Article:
• Tony lodges the tax return through the ATO’s online platform.

Please note that this is a fictitious example, and the figures provided are for illustration purposes only. The actual tax liability for a real business will depend on its specific financial situation and the prevailing tax laws in Australia. Always consult with a qualified tax professional or the ATO for accurate and up-to-date tax advice.

Completing tax form information.

Tips to Maximise Your Tax Refund as a Sole Trader

One of the keys to getting your maximum tax refund is getting every possible deduction. Knowing what to write off can be tricky. Maintaining excellent records and keeping receipts is vital in case the ATO has questions to ask you.

Below are nine tax deductible expenses that you may be able to claim come tax time:

  1. Bad debts or invoices that will not be paid.
  2. Business travel expenses like bus, train, and taxi fares.
  3. Depreciation of things such as furniture (there is a simplified depreciation rule that sole traders to work this out).
  4. Home office expenses, including occupancy (mortgage interest, insurance, council rates) and operating expenses (electricity, phone, cleaning).
  5. Maintenance charges for machinery, tools, or the premises.
  6. Other business expenses, including accounting, advertising, banking, relevant courses, stationary, and subscriptions.
  7. Personal super contributions for yourself and any employees, as well as health insurance premiums.
  8. Prepaid expenses on items or services delivered in the following tax year.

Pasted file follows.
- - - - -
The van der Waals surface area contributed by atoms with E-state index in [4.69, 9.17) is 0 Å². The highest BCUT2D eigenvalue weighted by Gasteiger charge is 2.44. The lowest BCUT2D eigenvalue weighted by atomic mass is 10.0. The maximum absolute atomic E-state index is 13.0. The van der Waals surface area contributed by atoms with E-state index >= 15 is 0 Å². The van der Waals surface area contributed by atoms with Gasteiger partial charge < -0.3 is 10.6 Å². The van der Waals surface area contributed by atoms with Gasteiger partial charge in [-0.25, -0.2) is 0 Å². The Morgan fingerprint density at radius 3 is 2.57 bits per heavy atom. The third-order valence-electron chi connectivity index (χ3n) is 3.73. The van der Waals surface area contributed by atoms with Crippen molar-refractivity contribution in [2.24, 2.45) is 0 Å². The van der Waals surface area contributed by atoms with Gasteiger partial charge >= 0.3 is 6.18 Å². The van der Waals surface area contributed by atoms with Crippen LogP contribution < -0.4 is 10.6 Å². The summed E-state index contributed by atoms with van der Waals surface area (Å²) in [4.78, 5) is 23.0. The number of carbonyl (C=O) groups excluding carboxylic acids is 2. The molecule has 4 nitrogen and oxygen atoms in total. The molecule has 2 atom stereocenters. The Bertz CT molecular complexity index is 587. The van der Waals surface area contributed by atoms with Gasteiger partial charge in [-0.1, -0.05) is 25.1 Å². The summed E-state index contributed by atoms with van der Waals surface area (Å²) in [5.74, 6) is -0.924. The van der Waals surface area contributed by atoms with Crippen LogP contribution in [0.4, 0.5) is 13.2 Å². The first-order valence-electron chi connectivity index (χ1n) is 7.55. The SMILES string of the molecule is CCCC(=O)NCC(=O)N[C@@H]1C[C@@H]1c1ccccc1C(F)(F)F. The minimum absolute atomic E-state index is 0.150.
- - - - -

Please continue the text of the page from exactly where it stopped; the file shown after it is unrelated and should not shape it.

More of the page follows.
9. Vehicle expenses such as fuel and oil, servicing and maintenance, loan interest or lease payments, insurance, and registration (remember, if you use the vehicle for both home and business, you can only deduct part of the costs on your work usage)

Bonus Tip

You may discover that even with this valuable collection of tips, doing your taxes as a sole trader is time-consuming and sometimes frustrating. Get rid of that stress with professional assistance. You can count on us to get you all eligible tax breaks, file, and get your maximum refund (if eligible) immediately – simply complete your free refund estimate today!

Disclaimer: This information is general in nature and does not take into account your individual circumstances. For expert advice relating to your specific needs, you can contact one of our registered tax agents. 


Sole trader tax returns are due on the 31st of October unless done through a registered tax agent.

If you have received JobKeeper payments, this should be included as business income on your tax return.

Sole traders pay the same tax rate as employees. However, they are also eligible for far more deductions.

A sole trader is a business structure where an individual operates their business as the sole owner and is personally responsible for all aspects of the business.

Advantages include having full control over the business, being able to make quick decisions, and having lower setup and ongoing costs compared to other business structures.

Disadvantages include being personally liable for the business’s debts, having limited access to funding, and having limited capacity for growth.

To register, you need to apply for an Australian Business Number (ABN) and register for Goods and Services Tax (GST) if your annual turnover is $75,000 or more.

PSI is income earned from your personal skills or efforts, such as consulting or contracting work. If you earn PSI, you may need to meet certain criteria to claim deductions for business expenses.

A sole trader is an individual who operates a business as the sole owner, while a company is a separate legal entity that is owned by shareholders. Companies also have more complex legal and tax requirements.